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Full Drama for Idols South Africa
South Africa – The challenges of producing entertainment in the pandemic have seen some incredible imagination and resourcefulness from the industry in creating Covid-safe working environments so at least some sectors have been able to keep working, one of which is television.
In Pretoria, the State Theatre’s 640-seat Drama Stage hosted the rounds and finale of the 2020 Idols SA, complete with a lighting design by Joshua Cutts of Visual Frontier and technical production delivered by Dream Sets for SIC Entertainment. This sixteenth series was directed by Gavin Wratten.
While the show would normally decamp to the 3,000 capacity Carnival City Big Top Arena in Johannesburg for the finale, this year everything remained at the State Theatre, and while accommodating a strictly limited audience of 250, the visual elements of the production were also expanded to add some serious 'wow-factors'.
Like any LD asked to add more lights, Josh jumped at the chance to seriously pimp up the rig with an additional 120 Robe moving lights for the finale which was broadcast live on the Mzansi Magic CH 161 on DSTV as usual.
Josh has lit the finals, where the last ten contestants are whittled down to two, for the last ten seasons, so part of his 11th edition challenge was to make it dramatically different from before. Then, without the move to the larger venue, his key task was to create a signature visuality for the finale and help ensure that fans watching would still enjoy a great value experience.
In addition to the fantastic house band which had been present through the series under the musical direction of Kurt Herman, Tima Reece and Llewellyn George, an array of aerial performers were also added for the finale, giving Josh some extra interesting elements to light, which he really relished!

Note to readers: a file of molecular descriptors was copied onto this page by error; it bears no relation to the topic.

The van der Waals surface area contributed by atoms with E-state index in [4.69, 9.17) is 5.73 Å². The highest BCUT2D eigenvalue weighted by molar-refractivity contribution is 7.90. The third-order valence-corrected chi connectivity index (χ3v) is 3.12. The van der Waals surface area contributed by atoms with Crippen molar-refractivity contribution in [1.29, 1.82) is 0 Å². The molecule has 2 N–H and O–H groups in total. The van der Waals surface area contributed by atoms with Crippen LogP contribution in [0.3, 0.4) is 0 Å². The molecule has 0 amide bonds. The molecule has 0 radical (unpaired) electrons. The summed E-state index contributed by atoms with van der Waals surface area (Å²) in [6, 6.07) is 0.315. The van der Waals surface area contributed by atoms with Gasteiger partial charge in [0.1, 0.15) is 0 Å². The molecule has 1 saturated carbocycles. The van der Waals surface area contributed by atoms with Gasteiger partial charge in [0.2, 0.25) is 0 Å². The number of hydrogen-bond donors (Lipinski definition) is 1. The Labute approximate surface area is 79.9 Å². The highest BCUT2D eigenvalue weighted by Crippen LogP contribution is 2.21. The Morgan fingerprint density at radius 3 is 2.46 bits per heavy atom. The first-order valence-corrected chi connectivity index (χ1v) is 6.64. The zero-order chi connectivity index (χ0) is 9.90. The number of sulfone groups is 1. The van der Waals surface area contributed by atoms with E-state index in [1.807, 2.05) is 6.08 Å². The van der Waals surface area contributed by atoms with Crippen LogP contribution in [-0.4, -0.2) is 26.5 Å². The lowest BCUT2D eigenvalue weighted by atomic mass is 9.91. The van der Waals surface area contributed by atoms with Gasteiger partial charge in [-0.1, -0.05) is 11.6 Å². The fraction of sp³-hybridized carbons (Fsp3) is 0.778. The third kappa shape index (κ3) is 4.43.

The Idols Live Show rig which features a lot of Robe luminaires, was utilised for the rounds and, in the process, Josh had developed an aesthetic more defined with a combination of soft lights, some pixel programmable fixtures and PARs, so he decided to change up the space with extreme beam power.
He needed fixtures with the latitude to produce a plethora of stunning and mind-blowing beamy looks and sequences.
Twenty-four Robe MegaPointes were loaded onto six custom-built dollies which could be wheeled around the stage and positioned anywhere to instantly create different architecture and structural looks which were awesome for the wide shots and those from the back of the auditorium.
MegaPointe is one of Josh’s favourite design tools: “The more I use them, the more I like them and still find new effects,” he commented. “It’s an outstanding beam / spot light source, with the colour mixing adding another whole level.”
Twenty-four ESPRITES (with the transferable LED engine) joined the finale, which Josh was keen to use because they are new technology. These were flown above the stage and in the side wings, unleashing another layer of lighting.
“I was amazed at the compact size of the ESPRITE for the power and number of features; very impressive,” he declared, but above that it is the actual quality of the light coming out of the ESPRITE and how it looks on the performers which he finds “amazing”.
Continuing with new Robe technology, eight out of 24 Tetra2 moving LED bars proved ideal for edging the top and bottom of the upstage ten by four metre LED screen, with the other 16 placed along the edge of the stage in the footlights position, giving three distinctive lines of piercing Tetra2 beams and some great interactional effects.